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Environmentally Endangered Lands Program
Miami-Dade County’s Endangered Lands Program’s (EEL) focus is the protection and conservation of environmentally endangered lands.
Concerned about the continuing loss of pinelands and other natural areas, Miami-Dade County voters approved a property tax that was collected between 1990 and 1992 to fund the acquisition, protection and maintenance of environmentally endangered lands. The EEL Program identifies and secures these lands for preservation.
The EEL Program and its partners have brought more than 20,700 acres of environmentally endangered lands into public ownership since 1990. Additionally, the EEL Program manages 2,800 acres of natural lands within Miami-Dade County Parks, for a total of more than 23,500 acres protected.
For more information, email email@example.com.
Read about five of the more significant purchases as part of the EEL Program.
- Biscayne Coastal Wetlands
- Castellow Hammock
- Oleta River Corridor
- Rockdale Pineland
- South Dade Wetlands
Types of purchased lands
The protection and conservation of these lands ensure that they will continue to thrive as natural habitats:
- 1,550 acres of rockridge pineland
- 1,790 acres of tropical hardwood hammock
- 18,832 acres of freshwater wetlands
- 625 acres of coastal wetlands
- 19 acres of scrub habitat
Annually, the EEL program considers proposed acquisition sites by the public. Proposals by government agencies are reviewed semiannually. Each site is inspected by county staff and citizen volunteers who are members of the Land Acquisition Selection Committee (LASC). Following a public hearing, LASC recommends sites for purchase to the Board of County Commissioners.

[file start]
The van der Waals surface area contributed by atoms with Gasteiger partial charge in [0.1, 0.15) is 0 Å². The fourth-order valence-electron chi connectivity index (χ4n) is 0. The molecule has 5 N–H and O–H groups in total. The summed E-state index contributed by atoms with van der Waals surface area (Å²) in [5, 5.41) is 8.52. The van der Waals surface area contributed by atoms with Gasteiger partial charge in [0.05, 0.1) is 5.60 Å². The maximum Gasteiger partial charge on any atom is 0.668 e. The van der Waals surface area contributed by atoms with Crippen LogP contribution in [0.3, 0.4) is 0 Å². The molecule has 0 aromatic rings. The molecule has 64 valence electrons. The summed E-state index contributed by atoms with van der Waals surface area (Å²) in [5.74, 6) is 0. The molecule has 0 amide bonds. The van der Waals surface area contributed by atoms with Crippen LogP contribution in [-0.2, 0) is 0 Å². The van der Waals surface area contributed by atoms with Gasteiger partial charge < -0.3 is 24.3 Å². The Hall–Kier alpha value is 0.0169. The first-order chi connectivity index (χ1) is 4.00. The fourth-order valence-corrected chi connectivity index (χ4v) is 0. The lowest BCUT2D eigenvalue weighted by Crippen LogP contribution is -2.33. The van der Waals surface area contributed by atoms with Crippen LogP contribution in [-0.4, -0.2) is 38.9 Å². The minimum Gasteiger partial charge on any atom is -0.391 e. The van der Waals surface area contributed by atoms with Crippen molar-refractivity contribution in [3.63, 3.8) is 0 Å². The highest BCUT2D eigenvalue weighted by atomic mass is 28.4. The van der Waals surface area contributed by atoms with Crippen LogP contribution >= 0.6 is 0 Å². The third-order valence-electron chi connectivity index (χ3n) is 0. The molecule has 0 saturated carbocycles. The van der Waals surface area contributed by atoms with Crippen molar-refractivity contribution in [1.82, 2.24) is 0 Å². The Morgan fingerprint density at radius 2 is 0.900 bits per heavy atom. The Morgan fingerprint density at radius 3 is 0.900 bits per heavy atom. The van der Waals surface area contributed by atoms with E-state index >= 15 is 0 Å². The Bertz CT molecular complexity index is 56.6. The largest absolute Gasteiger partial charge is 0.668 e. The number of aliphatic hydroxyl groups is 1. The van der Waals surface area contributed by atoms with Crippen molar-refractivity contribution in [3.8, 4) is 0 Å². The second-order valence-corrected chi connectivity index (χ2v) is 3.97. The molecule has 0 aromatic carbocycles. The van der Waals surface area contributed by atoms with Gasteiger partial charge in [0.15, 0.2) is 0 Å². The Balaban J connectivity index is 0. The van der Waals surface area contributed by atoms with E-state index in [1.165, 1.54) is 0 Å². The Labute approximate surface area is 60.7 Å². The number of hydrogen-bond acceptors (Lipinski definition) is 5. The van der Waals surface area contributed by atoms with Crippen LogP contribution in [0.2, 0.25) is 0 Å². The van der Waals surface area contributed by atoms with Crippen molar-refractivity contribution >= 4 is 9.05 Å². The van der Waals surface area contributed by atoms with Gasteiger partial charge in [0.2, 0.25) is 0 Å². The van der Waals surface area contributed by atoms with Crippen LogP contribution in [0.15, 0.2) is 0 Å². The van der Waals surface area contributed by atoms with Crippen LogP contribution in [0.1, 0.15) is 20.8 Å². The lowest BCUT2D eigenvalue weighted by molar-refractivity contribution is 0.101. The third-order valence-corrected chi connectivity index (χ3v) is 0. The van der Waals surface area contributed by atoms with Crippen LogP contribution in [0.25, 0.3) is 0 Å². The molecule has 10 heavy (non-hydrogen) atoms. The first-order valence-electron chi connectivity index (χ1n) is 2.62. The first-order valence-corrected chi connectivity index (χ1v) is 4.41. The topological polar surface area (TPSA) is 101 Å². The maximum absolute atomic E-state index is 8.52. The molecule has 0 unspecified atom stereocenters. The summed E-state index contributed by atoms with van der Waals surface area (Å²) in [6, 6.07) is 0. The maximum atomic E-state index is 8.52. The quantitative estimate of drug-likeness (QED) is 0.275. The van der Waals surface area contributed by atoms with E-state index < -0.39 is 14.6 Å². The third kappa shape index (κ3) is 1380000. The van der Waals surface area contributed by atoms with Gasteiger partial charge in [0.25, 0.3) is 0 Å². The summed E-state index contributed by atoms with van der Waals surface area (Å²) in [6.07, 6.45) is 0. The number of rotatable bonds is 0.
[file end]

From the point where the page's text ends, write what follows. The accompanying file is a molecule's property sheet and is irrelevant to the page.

Once approved for acquisition, a purchase is negotiated with the owner. The EEL Program works only with willing sellers to purchase land. To stretch available funds, EEL seeks matching funds and partners. EEL acquisitions are available for matching grants, joint acquisition agreements, and donations. The State of Florida’s Preservation 2000 program and Florida Forever have also been important sources of matching funds for EEL.
Private property owners interested in preserving and maintaining their own natural areas may qualify for an Environmentally Endangered Lands tax exemption.
While the tax exemption program has a similar name, it is different from the EEL Program described above. For information about the tax exemption program, please email firstname.lastname@example.org or call 305-372-6645 or 305-372-6548.Back to Top
Volunteer workdays help protect and restore natural areas as part of our Endangered Lands Program.
Environmental Considerations GIS
Search the Environmental Considerations GIS Map to find out if a property may have any environmental features associated with it.
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